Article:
Fox Faces Race to Win U.K. Nod for Sky Bid as Disney Deal LoomsBy and
U.K. regulator to rule on Fox buyout of Sky amid Disney sale
CMA could force Fox to supply fast remedies in Sky review
For the better part of a decade, Rupert Murdoch has tried to buy pay-TV broadcaster Sky Plc. Now it’s down to a few crucial weeks if he wants to have any hope of succeeding.
As Walt Disney Co.’s own plan to purchase the bulk of Murdoch’s 21st Century Fox Inc. looms in the background, the U.K.’s merger watchdog is set to issue provisional findings this week on whether the Sky takeover would give Murdoch too much influence in the U.K. and if Fox upholds broadcasting standards. With a final deadline scheduled for the start of March, Murdoch has little time to address any concerns.
“The timetable is fairly tight,” said Matthew O’Regan, a competition law expert at St. John’s Chambers in Bristol, western England. “They would have a short period, a matter of weeks, to respond to those provisional findings if any remedies are required, before a final decision is taken.”
The main hurdle Fox is likely to encounter is the question of Murdoch’s sway over British media and politics. His ownership of three U.K. newspapers -- the Times, the Sunday Times and the Sun -- could lead the U.K.’s Competition and Markets Authority to ask that Sky News, the fourth-most-used news source in the U.K., be shielded to preserve its editorial independence, as recommended by communications watchdog Ofcom in an earlier review.
The CMA will also report its findings on whether Fox’s handling of sexual harassment complaints in the U.S. indicate problems with corporate governance, and how, if at all, those issues relate to its commitment to upholding broadcasting standards. Ofcom cleared Fox on those grounds last year.
While the CMA hasn’t given Fox more time for its response to the provisional findings, the authority could push back its final report by as many as eight weeks if it needs more time to review.
In a twist, a year after announcing its takeover bid for Sky, Fox then included the satellite pay-TV broadcaster in its deal last month to sell assets to Disney. The CMA says the Disney deal won’t affect its current inquiry because it won’t complete until late 2018, well after when it must deliver its recommendations to Culture Secretary Matt Hancock, who has the final say on whether to clear the Sky takeover.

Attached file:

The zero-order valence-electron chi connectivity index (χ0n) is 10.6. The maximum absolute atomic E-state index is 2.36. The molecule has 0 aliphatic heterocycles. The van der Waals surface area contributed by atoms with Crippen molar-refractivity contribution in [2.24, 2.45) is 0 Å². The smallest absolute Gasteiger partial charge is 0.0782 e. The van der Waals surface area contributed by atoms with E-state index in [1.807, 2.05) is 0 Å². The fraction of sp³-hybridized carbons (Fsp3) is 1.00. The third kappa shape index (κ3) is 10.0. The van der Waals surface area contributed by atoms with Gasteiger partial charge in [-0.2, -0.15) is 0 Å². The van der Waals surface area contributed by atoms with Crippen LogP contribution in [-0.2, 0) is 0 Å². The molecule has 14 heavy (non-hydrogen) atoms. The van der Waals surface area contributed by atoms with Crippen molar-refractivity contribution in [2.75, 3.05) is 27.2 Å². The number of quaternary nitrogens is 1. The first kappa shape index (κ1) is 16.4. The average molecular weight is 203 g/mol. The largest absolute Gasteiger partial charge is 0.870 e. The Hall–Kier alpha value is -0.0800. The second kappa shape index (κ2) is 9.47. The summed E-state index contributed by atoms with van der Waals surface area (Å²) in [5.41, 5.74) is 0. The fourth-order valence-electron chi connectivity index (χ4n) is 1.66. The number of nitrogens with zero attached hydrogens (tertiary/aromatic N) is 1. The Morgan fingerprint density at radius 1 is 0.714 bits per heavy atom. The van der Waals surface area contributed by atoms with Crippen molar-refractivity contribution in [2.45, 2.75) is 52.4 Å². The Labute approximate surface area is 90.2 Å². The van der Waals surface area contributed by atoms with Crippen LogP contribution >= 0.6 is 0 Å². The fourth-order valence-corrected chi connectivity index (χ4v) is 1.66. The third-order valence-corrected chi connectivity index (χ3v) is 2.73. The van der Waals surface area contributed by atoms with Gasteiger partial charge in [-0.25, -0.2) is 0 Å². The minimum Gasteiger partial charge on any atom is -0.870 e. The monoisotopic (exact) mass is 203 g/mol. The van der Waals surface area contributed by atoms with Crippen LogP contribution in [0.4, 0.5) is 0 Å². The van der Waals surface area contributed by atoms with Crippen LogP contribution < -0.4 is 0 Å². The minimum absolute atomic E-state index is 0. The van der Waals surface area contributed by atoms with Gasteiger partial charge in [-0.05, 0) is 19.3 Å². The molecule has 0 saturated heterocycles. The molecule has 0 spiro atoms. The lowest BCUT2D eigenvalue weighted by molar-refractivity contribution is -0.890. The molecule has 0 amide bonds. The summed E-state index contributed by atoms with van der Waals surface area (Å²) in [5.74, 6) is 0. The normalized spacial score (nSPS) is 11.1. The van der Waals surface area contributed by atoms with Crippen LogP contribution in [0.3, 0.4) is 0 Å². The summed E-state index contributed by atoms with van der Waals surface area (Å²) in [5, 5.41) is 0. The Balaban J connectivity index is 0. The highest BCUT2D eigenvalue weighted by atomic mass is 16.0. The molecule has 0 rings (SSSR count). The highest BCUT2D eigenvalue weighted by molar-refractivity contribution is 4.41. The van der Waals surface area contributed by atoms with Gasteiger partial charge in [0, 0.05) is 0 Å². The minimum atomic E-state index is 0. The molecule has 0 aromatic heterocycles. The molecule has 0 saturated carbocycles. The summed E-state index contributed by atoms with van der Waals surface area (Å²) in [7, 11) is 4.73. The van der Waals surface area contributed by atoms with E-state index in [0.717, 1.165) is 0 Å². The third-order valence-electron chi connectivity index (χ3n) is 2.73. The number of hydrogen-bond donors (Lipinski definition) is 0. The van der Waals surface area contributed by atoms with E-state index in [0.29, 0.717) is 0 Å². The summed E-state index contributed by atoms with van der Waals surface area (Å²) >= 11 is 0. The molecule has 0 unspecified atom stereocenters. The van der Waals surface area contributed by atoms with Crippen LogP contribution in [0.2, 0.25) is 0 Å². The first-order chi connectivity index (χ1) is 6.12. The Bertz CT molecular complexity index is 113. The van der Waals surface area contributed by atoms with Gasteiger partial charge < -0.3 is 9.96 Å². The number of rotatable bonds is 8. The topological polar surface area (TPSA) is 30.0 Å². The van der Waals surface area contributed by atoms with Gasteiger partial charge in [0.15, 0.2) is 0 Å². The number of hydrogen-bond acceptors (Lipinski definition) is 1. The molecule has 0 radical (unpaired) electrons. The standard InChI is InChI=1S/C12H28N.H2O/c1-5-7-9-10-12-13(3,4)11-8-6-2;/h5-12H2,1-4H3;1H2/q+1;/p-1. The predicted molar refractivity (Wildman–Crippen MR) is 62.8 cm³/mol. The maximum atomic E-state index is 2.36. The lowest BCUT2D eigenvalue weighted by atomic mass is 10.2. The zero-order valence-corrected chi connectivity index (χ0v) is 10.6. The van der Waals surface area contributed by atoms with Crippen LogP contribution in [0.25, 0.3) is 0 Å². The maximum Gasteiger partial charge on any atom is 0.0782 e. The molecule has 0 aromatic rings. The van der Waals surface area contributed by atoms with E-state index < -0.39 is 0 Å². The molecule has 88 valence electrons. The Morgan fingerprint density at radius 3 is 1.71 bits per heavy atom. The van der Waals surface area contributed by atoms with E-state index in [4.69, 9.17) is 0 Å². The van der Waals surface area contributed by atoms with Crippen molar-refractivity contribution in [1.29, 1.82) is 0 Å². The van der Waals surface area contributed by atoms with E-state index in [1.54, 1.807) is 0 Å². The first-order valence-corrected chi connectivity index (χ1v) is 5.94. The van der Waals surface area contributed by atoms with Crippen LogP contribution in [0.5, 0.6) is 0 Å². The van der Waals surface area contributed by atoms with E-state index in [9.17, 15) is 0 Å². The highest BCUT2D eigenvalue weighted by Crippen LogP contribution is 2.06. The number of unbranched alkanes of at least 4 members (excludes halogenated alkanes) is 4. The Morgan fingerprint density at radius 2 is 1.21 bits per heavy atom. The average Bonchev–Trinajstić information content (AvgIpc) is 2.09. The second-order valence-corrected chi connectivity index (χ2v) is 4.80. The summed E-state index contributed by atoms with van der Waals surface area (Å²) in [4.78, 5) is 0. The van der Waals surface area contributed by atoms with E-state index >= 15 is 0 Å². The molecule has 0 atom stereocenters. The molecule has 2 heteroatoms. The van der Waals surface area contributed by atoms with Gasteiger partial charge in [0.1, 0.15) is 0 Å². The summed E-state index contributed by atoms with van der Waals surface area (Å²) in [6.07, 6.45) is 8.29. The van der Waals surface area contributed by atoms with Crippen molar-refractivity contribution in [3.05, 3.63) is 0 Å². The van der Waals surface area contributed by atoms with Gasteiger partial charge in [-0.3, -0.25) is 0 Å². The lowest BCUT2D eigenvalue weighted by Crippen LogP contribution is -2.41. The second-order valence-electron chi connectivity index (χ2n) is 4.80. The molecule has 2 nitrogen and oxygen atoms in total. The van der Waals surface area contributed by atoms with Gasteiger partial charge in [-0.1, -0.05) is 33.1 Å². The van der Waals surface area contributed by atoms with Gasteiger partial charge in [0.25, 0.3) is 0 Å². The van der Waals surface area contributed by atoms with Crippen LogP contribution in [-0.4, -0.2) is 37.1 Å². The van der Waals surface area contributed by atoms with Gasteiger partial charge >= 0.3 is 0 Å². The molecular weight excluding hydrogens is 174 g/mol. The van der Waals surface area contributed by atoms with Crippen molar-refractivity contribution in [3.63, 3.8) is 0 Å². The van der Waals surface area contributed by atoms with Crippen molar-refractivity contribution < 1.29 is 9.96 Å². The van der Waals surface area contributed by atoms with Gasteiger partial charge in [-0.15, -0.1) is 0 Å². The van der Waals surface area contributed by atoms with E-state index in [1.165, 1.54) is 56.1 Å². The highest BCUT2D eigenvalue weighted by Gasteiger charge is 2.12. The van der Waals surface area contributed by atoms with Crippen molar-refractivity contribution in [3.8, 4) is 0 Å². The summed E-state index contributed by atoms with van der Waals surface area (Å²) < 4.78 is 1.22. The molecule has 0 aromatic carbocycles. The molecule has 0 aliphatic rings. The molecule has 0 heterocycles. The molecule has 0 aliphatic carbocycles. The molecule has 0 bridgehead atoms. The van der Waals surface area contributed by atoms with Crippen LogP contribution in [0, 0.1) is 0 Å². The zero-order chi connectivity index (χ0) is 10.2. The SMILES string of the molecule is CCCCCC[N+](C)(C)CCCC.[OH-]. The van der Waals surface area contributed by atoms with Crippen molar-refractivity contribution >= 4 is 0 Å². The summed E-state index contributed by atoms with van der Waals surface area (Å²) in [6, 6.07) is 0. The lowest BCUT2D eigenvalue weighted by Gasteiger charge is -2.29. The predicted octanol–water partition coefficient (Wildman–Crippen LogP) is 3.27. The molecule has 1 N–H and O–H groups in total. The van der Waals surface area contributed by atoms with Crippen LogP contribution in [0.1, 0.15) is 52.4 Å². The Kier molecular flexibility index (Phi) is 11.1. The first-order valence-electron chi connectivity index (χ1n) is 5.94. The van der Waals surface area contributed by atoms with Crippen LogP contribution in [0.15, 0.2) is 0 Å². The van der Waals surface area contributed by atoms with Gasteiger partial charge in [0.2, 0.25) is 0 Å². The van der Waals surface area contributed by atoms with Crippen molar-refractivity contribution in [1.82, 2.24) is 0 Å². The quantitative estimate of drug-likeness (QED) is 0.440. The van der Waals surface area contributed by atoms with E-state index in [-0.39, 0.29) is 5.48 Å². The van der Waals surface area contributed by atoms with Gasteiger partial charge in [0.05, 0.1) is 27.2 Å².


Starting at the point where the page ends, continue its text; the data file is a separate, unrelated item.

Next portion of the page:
A CMA spokeswoman said the only way it would end its investigation would be if Fox formally dropped its bid. Representatives from Sky and Fox declined to comment in advance of the CMA’s findings.
Separate to the CMA process, a trial over civil claims by people whose phones were hacked by reporters for Murdoch’s News Corp. starts in London this week. The claimants allege unlawful email deletion and destruction of evidence at a time when James Murdoch, Fox’s current CEO, was executive chairman of the U.K. publishing unit.
Regulators watching the Fox-Sky deal have said they will consider any new evidence that comes out of the litigation. In 2015, after years of investigation, U.K. prosecutors said there was no evidence of email deletion to pervert the course of justice at Murdoch’s newspapers.
Opponents of the Fox-Sky tie-up had argued that the takeover would give Murdoch excessive influence over British media and politics. With Disney waiting in the wings, that argument has less force. And the prospect of Disney ultimately owning Sky may give the government more political cover to wave the Fox takeover through, said Martin Gilbert, Sky’s deputy chairman.
“The Disney bid for Fox has probably taken a lot of the political heat out of the bid for Sky,” Gilbert said in an interview on Bloomberg TV.
The CMA has held extensive hearings as part of its six-month review, including with directors from Sky and Fox, media experts and former employees at Fox News. A key focus has been on whether Murdoch would seek to influence Sky News.
At the time of Ofcom’s initial review, Fox offered to create an independent editorial board for Sky News to address any such issues. Ofcom said the proposal helped, but former Culture Secretary Karen Bradley said it did not fully remedy her concerns.